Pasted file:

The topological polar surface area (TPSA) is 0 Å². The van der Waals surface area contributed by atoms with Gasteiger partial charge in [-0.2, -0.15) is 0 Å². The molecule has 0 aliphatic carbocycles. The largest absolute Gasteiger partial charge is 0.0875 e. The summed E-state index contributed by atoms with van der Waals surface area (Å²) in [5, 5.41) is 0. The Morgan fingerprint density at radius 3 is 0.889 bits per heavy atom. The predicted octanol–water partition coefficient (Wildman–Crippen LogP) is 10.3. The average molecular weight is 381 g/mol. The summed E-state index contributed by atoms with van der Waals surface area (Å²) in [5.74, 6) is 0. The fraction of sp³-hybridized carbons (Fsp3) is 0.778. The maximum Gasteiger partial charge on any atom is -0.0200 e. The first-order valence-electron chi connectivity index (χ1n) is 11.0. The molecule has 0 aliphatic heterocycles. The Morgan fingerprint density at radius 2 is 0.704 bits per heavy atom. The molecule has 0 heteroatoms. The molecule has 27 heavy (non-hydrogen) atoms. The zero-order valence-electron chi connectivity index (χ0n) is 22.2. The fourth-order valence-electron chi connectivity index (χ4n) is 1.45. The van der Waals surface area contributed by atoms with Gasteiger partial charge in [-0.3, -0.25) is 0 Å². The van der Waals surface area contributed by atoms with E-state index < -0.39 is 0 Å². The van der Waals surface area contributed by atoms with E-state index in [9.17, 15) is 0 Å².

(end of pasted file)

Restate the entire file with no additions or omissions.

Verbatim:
The topological polar surface area (TPSA) is 0 Å². The van der Waals surface area contributed by atoms with Gasteiger partial charge in [-0.2, -0.15) is 0 Å². The molecule has 0 aliphatic carbocycles. The largest absolute Gasteiger partial charge is 0.0875 e. The summed E-state index contributed by atoms with van der Waals surface area (Å²) in [5, 5.41) is 0. The Morgan fingerprint density at radius 3 is 0.889 bits per heavy atom. The predicted octanol–water partition coefficient (Wildman–Crippen LogP) is 10.3. The average molecular weight is 381 g/mol. The summed E-state index contributed by atoms with van der Waals surface area (Å²) in [5.74, 6) is 0. The fraction of sp³-hybridized carbons (Fsp3) is 0.778. The maximum Gasteiger partial charge on any atom is -0.0200 e. The first-order valence-electron chi connectivity index (χ1n) is 11.0. The molecule has 0 aliphatic heterocycles. The Morgan fingerprint density at radius 2 is 0.704 bits per heavy atom. The molecule has 0 heteroatoms. The molecule has 27 heavy (non-hydrogen) atoms. The zero-order valence-electron chi connectivity index (χ0n) is 22.2. The fourth-order valence-electron chi connectivity index (χ4n) is 1.45. The van der Waals surface area contributed by atoms with Gasteiger partial charge in [-0.3, -0.25) is 0 Å². The van der Waals surface area contributed by atoms with E-state index < -0.39 is 0 Å². The van der Waals surface area contributed by atoms with E-state index in [9.17, 15) is 0 Å².